Baseball 101: Earned Run Average

A pitcher’s Earned Run Average (or ERA) is the average number of earned runs that a pitcher gives up per nine innings pitched (as the typical game lasts nine innings).

An earned run is a run that is not scored as the result of a defensive error, such as a fielding error or a passed ball.

A pitcher’s ERA is calculated by dividing the number of earned runs he has allowed by the number of innings he has pitched, then multiplying by nine.  For example, if a pitcher is charged with 21 earned runs over the course of 90 innings pitched, his ERA would be 2.10.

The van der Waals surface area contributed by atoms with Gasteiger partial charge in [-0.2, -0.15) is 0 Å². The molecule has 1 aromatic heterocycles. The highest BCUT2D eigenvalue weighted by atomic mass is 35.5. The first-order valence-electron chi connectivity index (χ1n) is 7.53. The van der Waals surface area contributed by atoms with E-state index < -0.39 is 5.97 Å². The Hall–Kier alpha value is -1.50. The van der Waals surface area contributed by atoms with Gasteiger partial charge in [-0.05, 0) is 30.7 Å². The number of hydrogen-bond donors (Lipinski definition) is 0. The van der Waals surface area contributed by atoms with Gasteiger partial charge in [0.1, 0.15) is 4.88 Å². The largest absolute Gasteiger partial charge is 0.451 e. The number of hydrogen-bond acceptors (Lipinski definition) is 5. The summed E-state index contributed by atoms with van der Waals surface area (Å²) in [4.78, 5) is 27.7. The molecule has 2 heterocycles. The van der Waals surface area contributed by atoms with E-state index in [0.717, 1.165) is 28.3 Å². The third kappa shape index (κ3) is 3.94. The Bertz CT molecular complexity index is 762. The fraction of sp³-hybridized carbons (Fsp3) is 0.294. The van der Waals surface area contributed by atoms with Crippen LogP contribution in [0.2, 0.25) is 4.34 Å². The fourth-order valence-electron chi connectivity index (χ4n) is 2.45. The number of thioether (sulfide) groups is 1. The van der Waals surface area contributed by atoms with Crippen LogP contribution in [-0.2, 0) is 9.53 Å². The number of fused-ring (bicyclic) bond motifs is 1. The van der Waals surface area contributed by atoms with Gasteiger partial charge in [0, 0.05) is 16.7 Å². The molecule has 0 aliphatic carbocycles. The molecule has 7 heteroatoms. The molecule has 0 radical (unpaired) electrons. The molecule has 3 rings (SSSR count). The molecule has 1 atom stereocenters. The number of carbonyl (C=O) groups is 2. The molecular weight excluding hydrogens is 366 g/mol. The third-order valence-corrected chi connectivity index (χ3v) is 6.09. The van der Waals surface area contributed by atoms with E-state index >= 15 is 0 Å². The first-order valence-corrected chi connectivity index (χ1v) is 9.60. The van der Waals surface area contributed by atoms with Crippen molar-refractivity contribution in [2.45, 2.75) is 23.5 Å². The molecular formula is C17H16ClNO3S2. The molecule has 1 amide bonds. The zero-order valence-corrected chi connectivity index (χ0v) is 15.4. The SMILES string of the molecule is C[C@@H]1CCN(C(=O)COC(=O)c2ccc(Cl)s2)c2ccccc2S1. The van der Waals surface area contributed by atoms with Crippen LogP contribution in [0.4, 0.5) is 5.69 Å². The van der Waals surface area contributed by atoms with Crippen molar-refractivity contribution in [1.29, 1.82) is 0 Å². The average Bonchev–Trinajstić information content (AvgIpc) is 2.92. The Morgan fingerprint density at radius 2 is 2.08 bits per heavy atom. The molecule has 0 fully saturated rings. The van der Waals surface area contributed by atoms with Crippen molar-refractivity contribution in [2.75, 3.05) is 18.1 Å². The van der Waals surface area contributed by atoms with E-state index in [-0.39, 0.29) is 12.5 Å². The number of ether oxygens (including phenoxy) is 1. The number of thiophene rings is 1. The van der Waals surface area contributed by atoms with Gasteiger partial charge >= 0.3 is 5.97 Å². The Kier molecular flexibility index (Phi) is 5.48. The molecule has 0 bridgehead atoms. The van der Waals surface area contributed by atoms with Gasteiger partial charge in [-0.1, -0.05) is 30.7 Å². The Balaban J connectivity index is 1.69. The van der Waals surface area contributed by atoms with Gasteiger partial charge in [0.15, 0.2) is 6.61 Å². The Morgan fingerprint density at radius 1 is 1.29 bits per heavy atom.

(21/90) x 9 = 2.1

An ERA under 3.00 is generally considered to be excellent.  The lower a pitcher’s ERA, the better.

The lowest all-time career ERA in baseball history was 1.82, by Ed Walsh, who pitched from 1904 to 1917.  The lowest career ERA during the live-ball era (that is, post-1920), belongs to Mariano Rivera, who pitched from 1995-2013 and posted an ERA of 2.21.

Ed Walsh, 1911 (Photo source: wikimedia.org)